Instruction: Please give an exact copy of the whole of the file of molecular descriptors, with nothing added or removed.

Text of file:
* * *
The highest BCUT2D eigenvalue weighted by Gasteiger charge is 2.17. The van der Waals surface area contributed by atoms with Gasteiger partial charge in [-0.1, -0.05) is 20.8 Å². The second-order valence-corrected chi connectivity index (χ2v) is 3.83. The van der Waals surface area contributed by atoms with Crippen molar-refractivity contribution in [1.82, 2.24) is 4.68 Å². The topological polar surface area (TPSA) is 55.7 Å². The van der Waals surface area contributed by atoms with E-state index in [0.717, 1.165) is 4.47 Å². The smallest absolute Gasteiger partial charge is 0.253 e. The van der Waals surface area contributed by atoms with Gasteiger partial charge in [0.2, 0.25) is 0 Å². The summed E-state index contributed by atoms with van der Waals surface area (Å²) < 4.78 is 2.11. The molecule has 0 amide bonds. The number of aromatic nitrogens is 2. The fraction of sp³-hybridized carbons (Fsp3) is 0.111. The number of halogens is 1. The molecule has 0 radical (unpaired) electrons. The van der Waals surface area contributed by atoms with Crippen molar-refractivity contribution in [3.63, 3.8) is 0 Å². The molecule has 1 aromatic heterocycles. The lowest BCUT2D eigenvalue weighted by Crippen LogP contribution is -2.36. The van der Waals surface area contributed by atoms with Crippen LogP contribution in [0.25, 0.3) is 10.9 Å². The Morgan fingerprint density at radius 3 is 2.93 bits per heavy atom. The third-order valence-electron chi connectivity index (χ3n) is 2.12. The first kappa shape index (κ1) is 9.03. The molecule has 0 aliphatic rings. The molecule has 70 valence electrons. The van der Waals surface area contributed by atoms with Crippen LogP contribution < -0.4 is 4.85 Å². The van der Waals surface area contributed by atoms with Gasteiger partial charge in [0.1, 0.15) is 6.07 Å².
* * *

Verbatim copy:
The highest BCUT2D eigenvalue weighted by Gasteiger charge is 2.17. The van der Waals surface area contributed by atoms with Gasteiger partial charge in [-0.1, -0.05) is 20.8 Å². The second-order valence-corrected chi connectivity index (χ2v) is 3.83. The van der Waals surface area contributed by atoms with Crippen molar-refractivity contribution in [1.82, 2.24) is 4.68 Å². The topological polar surface area (TPSA) is 55.7 Å². The van der Waals surface area contributed by atoms with E-state index in [0.717, 1.165) is 4.47 Å². The smallest absolute Gasteiger partial charge is 0.253 e. The van der Waals surface area contributed by atoms with Gasteiger partial charge in [0.2, 0.25) is 0 Å². The summed E-state index contributed by atoms with van der Waals surface area (Å²) < 4.78 is 2.11. The molecule has 0 amide bonds. The number of aromatic nitrogens is 2. The fraction of sp³-hybridized carbons (Fsp3) is 0.111. The number of halogens is 1. The molecule has 0 radical (unpaired) electrons. The van der Waals surface area contributed by atoms with Crippen molar-refractivity contribution in [3.63, 3.8) is 0 Å². The molecule has 1 aromatic heterocycles. The lowest BCUT2D eigenvalue weighted by Crippen LogP contribution is -2.36. The van der Waals surface area contributed by atoms with Crippen LogP contribution in [0.25, 0.3) is 10.9 Å². The Morgan fingerprint density at radius 3 is 2.93 bits per heavy atom. The third-order valence-electron chi connectivity index (χ3n) is 2.12. The first kappa shape index (κ1) is 9.03. The molecule has 0 aliphatic rings. The molecule has 70 valence electrons. The van der Waals surface area contributed by atoms with Crippen LogP contribution < -0.4 is 4.85 Å². The van der Waals surface area contributed by atoms with Gasteiger partial charge in [0.1, 0.15) is 6.07 Å².